Message from Lynne to Rutgers Students

November 13th, 2013

11/7/13

Brothers and Sisters:

It seems a long time ago in an other universe that I showed up in September, 1971 at Rutgers Law School, Newark to embark on my legal career.  Many of you have heard the story of how, after being a school librarian in Harlem and the Lower East Side and after we had been defeated in our righteous fight for community control of the New York City schools in the sixties–I realized that I had to concentrate on breaking free of the stranglehold of educational bureaucracy and go in a different direction.  I could not have done it without the man who is delivering this message for me–my partner, comrade in arms, my heartbeat–Ralph Poynter.  Thinking about my realization and what it meant for our future, I went to his motorcycle shop (small and virtually not for profit),mightily pregnant with our third child  and said that I needed to get out of the school system–I loved the kids but could no longer be a part of what was being done to them.  He asked,  What did I want to do?  I said, I always wanted to go to Law School.  Without missing a beat, without saying how can we afford that now, he said, Well I guess you better go.

And go, I did.  We were all but broke but Rutgers gave me what my grandchildren now call a “free ride”.  Admissions liked my militant background, I think. And so, in September 1971, I showed up on Newark Avenue for orientation –some boring speechifying I thought .  Was I ever wrong ??!!  First we were informed that Rutgers had achieved an admission of over 50% women, and as I looked around I saw sisters of all colors and ages and economic strata.  After prolonged applause, a small dynamo of a man with a long tie was introduced. His voice was not memorable but Oh! his words as he spoke to us that afternoon so long ago !! It was, of course, Arthur Kinoy,  Civil, Human Rights warrior and Innovator and Creative Force of the Law.  I came home that day with my heart and mind full of dreams–all Inspired by Arthur.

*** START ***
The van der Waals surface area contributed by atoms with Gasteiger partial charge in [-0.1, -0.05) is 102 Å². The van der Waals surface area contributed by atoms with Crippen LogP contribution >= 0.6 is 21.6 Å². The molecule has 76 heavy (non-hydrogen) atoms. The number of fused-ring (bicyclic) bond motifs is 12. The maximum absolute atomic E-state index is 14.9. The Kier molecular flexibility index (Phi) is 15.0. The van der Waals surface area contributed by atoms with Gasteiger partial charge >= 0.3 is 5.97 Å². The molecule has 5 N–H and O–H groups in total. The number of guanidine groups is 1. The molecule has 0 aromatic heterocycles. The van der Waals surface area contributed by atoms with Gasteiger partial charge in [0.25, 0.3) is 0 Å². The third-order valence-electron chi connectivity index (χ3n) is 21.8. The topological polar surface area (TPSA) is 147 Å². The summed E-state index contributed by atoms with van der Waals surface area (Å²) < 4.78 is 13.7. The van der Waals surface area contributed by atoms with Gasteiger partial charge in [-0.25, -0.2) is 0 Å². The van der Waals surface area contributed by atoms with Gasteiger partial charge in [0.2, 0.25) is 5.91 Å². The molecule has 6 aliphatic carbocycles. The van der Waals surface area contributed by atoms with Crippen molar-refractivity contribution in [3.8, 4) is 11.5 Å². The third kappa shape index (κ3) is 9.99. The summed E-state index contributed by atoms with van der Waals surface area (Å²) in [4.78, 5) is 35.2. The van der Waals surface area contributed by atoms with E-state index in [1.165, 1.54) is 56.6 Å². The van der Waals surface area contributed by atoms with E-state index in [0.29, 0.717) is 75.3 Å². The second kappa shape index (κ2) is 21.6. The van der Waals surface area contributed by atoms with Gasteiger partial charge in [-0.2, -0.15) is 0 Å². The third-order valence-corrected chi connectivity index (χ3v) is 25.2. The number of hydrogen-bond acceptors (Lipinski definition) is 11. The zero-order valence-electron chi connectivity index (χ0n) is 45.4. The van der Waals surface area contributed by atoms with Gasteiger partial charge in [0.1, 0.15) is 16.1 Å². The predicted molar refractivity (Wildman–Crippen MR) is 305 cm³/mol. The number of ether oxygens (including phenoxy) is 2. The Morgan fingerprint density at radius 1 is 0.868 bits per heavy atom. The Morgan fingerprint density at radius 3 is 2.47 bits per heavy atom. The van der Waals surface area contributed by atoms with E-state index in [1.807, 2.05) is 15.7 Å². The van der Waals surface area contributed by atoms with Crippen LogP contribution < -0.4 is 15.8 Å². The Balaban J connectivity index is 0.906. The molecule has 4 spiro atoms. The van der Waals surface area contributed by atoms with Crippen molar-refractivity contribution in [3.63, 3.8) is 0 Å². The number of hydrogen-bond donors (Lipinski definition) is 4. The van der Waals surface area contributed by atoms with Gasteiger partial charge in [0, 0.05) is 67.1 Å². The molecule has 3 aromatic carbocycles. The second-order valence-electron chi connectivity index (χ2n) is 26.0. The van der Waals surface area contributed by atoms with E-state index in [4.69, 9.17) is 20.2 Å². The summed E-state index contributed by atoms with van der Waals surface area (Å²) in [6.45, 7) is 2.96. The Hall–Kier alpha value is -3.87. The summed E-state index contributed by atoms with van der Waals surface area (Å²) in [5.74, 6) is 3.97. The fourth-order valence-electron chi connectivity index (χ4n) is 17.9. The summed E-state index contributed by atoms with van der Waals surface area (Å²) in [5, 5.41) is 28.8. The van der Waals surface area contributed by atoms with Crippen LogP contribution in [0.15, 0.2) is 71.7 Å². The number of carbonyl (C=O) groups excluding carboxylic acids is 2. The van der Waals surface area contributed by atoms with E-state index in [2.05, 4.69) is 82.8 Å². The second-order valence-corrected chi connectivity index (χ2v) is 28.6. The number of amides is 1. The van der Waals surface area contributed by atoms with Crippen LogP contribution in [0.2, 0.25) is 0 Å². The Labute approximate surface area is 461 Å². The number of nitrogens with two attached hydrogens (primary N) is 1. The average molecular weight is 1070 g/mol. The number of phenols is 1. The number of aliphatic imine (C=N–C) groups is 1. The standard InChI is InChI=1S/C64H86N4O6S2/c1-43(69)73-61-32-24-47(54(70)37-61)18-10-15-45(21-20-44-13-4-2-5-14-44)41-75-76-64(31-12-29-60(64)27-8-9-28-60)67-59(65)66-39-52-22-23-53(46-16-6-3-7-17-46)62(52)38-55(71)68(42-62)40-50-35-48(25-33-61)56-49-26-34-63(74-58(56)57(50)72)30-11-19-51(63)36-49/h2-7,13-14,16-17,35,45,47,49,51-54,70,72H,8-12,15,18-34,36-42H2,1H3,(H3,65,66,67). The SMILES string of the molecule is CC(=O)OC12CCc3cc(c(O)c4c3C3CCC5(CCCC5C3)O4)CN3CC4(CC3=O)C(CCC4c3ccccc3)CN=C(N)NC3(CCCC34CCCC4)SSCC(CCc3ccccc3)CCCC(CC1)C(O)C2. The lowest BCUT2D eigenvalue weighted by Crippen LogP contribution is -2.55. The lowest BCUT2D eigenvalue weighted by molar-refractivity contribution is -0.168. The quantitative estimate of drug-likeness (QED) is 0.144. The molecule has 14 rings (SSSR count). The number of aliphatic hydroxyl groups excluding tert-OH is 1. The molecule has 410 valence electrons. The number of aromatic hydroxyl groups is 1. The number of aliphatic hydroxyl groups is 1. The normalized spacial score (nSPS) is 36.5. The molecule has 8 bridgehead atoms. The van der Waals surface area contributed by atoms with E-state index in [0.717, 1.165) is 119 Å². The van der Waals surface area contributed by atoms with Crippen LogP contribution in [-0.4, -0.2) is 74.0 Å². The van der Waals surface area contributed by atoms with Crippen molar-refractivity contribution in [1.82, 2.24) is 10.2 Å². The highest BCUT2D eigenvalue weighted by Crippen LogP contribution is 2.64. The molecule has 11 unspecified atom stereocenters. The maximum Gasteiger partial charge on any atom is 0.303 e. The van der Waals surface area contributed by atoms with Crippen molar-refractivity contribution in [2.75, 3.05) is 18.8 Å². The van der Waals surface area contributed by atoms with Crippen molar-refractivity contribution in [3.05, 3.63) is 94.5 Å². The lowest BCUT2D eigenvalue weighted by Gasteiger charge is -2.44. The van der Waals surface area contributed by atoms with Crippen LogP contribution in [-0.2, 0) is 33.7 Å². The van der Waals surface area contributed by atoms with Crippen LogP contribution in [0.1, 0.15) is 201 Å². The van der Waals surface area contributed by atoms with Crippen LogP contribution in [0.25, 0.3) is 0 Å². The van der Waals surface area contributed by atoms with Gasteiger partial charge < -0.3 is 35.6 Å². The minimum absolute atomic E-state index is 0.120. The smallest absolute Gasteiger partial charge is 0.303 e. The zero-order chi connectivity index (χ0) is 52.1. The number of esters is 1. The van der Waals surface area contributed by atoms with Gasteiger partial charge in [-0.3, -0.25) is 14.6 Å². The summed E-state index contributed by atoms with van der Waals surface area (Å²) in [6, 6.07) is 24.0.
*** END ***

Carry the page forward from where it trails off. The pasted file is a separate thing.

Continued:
And in all the years that have followed, that flame that was lit that day has continued to flourish for me.  Shortly after my arrest in 2002, at a rally at Cardozo Law School,  Arthur spoke and reminded us all that cases like mine are won not only in the Courts but on the Streets.  Still true today and especially now, for me.  He also did me the greatest honor when he dubbed me a “People’s Lawyer”— my hero, Arthur Kinoy denoting Me with his highest praise.

Never in my legal career was I ever a great student or scholar.  As a matter of fact at Rutgers I may be more remembered for the motorcycle I rode to school than for brilliant analysis in class.  (As an aside I was so delighted to see that Al Slocum was also an awardee tonight.  He was my professor in Criminal Law (Procedure?) also that first semester.  He was my kind of down to earth, critical thinking, kick their asses Black Man that I have always loved and respected — and he could teach, too !)

To pick up the thread again,  I came to Rutgers.  I made mediocre grades except with the classes I loved, KInoy, Slocum, Smith.  I graduated, passed the bar (flunked in NY and had to take it again !) and the rest is history.  My career as a trial lawyer fulfilled my great desire for joinder against the State on behalf of the downtrodden, oppressed—and I loved it.  I still can’t pass those courthouses in which I worked for 30 years, with a dry eye.

Now I am ready to dedicate myself to the next phase of my life. First to come home myself and then I see myself fighting to bring home all of the political prisoners, who have sacrificed their lives for causes and community.  I see myself taking up the cause of women in prison and the inequities they and their children face.  Mostly, I hope I will be able to speak to new would-be lawyers who have just embarked on the yellow brick road toward justice and rouse their hearts and souls as Arthur Kinoy once did mine.

Thanks to the generous support of Resist, Inc. - Funding social change since 1967.